There is a plethora of benefits in having industry partners involved. The vast amounts of knowledge and hands on experience that can be accessed during the duration of the project.
Working with the Science Museum Group means that our ESRs have access not just to the wealth of knowledge at their secondment institutions but the ability to visit other museums across the UK. Ellen De Korte, currently doing her secondment at the Science and Media Museum in Bradford, visited the Science and Industry Museum in Manchester.
The museum, opened in 1983, is dedicated to the development of science, technology and industry with emphasis on the city’s achievements in these fields.
It is roughly one week until the Lates and
Science Festival. I am collecting final bits for my stall and testing
things out. The big challenge of it all is finding ways to draw people in and
keep them long enough in order to get them interested in my research. This is
not only about designing my stall, but also how I will take visitors through my
Cameras from the National Science and Media Museum’s handling
collection were a major challenge, because they appeared to be more
attractive to visitors than the other ordinary objects on my table. It is
interesting to see people’s responses to the cameras. Visitors seemed to find cameras
from around 1900 strange (and they are), because taking a picture with it is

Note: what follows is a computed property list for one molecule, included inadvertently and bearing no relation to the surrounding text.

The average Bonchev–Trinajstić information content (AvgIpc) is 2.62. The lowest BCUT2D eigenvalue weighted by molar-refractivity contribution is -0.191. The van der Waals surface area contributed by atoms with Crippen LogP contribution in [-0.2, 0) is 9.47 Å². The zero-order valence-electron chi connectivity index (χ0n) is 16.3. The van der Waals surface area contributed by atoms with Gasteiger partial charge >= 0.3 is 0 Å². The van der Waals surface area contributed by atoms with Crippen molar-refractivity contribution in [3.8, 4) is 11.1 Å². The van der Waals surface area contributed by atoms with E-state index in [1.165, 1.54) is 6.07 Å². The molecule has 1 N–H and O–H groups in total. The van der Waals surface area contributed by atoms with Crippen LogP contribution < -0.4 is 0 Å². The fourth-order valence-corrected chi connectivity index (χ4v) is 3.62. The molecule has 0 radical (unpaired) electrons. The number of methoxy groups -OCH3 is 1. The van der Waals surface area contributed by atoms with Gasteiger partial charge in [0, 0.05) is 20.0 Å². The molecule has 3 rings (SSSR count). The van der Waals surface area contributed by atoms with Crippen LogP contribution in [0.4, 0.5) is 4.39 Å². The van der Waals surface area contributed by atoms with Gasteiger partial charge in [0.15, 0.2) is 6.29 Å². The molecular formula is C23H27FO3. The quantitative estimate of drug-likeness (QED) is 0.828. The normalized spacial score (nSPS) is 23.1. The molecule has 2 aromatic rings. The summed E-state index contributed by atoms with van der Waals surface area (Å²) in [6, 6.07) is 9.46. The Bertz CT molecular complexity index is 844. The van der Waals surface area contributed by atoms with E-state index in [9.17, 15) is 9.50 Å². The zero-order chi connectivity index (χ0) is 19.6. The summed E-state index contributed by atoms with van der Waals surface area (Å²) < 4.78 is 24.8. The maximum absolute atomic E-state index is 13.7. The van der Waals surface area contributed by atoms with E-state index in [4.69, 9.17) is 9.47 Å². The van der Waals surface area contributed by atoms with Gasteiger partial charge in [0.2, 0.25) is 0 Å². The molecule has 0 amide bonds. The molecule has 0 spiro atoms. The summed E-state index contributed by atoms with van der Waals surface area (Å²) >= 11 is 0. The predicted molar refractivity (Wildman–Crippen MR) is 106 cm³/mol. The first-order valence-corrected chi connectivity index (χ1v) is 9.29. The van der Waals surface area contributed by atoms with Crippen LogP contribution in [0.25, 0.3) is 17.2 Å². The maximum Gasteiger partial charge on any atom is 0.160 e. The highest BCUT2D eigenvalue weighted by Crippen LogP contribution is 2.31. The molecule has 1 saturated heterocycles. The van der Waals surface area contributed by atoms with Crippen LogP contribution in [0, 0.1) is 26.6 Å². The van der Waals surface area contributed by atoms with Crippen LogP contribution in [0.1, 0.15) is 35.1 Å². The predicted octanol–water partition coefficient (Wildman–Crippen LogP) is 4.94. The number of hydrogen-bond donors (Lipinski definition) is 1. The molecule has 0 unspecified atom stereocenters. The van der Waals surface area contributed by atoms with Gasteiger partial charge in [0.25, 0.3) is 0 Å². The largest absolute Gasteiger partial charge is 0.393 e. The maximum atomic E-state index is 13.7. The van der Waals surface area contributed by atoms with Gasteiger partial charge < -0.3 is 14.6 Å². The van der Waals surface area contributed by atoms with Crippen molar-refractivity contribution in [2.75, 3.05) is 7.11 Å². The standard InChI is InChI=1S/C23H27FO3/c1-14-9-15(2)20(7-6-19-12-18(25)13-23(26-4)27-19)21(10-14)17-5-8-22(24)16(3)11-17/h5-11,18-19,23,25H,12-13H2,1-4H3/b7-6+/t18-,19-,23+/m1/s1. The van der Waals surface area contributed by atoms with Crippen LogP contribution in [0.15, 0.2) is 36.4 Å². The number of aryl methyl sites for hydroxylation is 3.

very different from how we take pictures nowadays. On the other hand, the more
recent ones (1980’s) were more familiar to older visitors, so the cameras draw
people in for two entirely opposing reasons.
Either way, this meant that I had to find a way to get the
handling collections objects in, without entirely losing the visitors to them. As
soon as visitors were allowed to handle the old cameras, it was hard to get
them back on track. Therefore, I tried introducing the cameras later on as a
surprise for visitors who lingered a bit longer, which seemed to work much
This is one of the many things I am learning on my way to
the Lates and the Bradford Science Festival. I think I will learn a lot during
the events themselves as well. For now, I will get ready for the big days and
enjoy a visit to the museum’s partner in Manchester: the National Science and
It is two more weeks until the Bradford
Science Festival. My collection of objects is now complete and the
preparation of my text and study material is almost done. In the meantime, I
have also become a STEM-ambassador.
STEM is an acronym for the combined subjects of Science Technology Engineering
and Mathematics. A STEM-ambassador is a volunteer who promotes those subjects
in various ways. This can include demonstrations at schools, but it means you
can also work with teachers in promoting STEM in schools.
As my research topic is part of psychology, it may seem a
bit odd that I have become a STEM-ambassador. Yet, there is quite a bit of STEM
involved in my job. For example, if I set up a typical experiment, I have to
display the materials I want to show on a computer. Not only is the computer itself
an obvious piece of STEM, but the images of materials involve quite a bit of
mathematics. For a computer an image is a big table of numbers that represent
image colours. Unfortunately, computer monitors do not always display the right
colour if you give them a specific number. This means that I have to check the
colours that my monitor displays with a special device. On top of that, I have
to pay attention to the lighting of the materials I use, because this
influences the look of materials as well. These little things involve physics